The Press and Journal – 11th February 2022
Sustainability will become an increasingly important component of farm assurance going forward, claim the leaders of three industry assurance bodies.
Speaking at the NFU Scotland virtual annual general meeting and conference, the chairs of Quality Meat Scotland (QMS), Red Tractor and Scottish Quality Crops (SQC) said farm produce buyers were increasingly asking for assurances about the sustainability of food produced on British farms.
SQC chairman Andrew Moir, who runs a contract farming business near Laurencekirk, said: “Increasingly sustainability is needing to be proven and audited, and we have customers wanting extras.”
As an example, he said Quaker Oats was requiring its growers to have a LEAF – Linking Environment and Farming – audit.
“This is not without its challenges and costs, and SQC will try and get things in place where there is just one audit,” added Mr Moir.
He called for the creation of an industry-wide sustainability strategy and said SQC, along with stakeholders in the arable sector, could co-ordinate this for growers to deliver a sustainability scheme.
Red Tractor chairwoman Christine Tacon, who formerly served as Groceries Code Adjudicator, agreed that sustainability was becoming increasingly important.
She said: “All down-stream users of our products are asking for worker welfare or sustainability standards, and even the banks are worrying about the carbon footprint of their loans.”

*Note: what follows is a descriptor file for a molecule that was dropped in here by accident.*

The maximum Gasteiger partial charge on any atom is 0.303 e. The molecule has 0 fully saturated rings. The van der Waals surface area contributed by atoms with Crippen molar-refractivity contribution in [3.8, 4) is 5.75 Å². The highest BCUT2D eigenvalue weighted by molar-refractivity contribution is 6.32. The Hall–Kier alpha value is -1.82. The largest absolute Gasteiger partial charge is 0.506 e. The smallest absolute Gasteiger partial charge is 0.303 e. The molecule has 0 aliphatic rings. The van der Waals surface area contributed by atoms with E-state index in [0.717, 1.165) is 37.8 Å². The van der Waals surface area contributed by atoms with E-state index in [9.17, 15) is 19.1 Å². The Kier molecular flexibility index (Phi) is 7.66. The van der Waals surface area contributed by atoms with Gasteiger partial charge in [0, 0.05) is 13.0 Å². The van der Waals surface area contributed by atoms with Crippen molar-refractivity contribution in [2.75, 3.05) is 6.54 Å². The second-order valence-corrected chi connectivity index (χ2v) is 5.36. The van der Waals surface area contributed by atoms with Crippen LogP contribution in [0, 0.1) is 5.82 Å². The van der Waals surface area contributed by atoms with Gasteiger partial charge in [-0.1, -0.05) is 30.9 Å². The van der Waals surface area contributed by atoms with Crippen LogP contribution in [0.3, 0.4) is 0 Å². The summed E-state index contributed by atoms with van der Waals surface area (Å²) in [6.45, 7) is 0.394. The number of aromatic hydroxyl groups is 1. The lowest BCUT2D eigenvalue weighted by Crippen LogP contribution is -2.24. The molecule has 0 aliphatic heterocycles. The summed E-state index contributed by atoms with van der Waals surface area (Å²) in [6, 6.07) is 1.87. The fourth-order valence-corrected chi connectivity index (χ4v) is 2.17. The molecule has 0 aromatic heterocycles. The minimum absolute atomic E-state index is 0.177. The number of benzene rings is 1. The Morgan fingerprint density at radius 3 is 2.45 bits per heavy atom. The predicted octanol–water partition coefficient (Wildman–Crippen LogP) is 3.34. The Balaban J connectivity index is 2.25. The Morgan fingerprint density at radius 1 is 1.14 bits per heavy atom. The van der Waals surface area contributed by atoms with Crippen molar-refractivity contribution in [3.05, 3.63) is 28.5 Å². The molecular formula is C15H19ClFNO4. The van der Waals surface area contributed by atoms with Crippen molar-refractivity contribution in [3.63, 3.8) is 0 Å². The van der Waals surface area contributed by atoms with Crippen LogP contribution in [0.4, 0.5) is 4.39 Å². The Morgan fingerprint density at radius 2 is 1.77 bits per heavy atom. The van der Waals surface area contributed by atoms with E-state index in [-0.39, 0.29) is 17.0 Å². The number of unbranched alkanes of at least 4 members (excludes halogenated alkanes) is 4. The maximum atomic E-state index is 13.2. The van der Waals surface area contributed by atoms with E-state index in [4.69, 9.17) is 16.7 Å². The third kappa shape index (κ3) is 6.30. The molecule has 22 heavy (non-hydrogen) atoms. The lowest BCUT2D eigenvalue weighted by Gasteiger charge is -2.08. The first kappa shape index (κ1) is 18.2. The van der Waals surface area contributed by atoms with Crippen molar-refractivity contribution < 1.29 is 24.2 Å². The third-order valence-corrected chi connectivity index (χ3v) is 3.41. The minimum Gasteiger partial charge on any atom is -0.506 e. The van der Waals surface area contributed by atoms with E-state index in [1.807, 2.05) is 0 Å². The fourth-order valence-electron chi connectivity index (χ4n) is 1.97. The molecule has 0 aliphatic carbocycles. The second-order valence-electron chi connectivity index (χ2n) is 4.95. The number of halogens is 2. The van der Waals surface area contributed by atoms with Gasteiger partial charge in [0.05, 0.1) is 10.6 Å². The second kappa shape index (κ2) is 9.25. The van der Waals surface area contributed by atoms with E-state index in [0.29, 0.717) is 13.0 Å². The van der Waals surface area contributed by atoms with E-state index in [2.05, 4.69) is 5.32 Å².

However, Ms Tacon acknowledged the challenges associated with measuring certain sustainability standards, such as the carbon footprint of a farm.
She added: “Working with AHDB and the NFU we came to the conclusion that three of the most popular carbon audit calculators came to a different answer for the same farm.”
QMS chairwoman Kate Rowell, who farms in Peebleshire, said further sustainability standards needed to be embedded into the schemes which govern the Scotch Beef, Scotch Lamb and Specially Selected Pork brands.
However, she said: “A big part of our standards are already sustainable so it’s just a case of highlighting this to our consumers.”
She acknowledged that farm assurance audits weren’t popular with farmers and crofters, but encouraged them to embrace their standards and be proud of them.
Ms Rowell added: “These schemes are voluntary but what we need to try and do is change the mindset for the farmers.
“We need to see it as a chance to showcase the good things that we do; we should be welcoming the fact that we can prove to the assessor that we are doing things right and prove to consumers that we are this fantastic industry.”
She said QMS was working to create an online hub for assurance scheme users to upload records and plans to make on-farm farm assurance assessments more streamlined.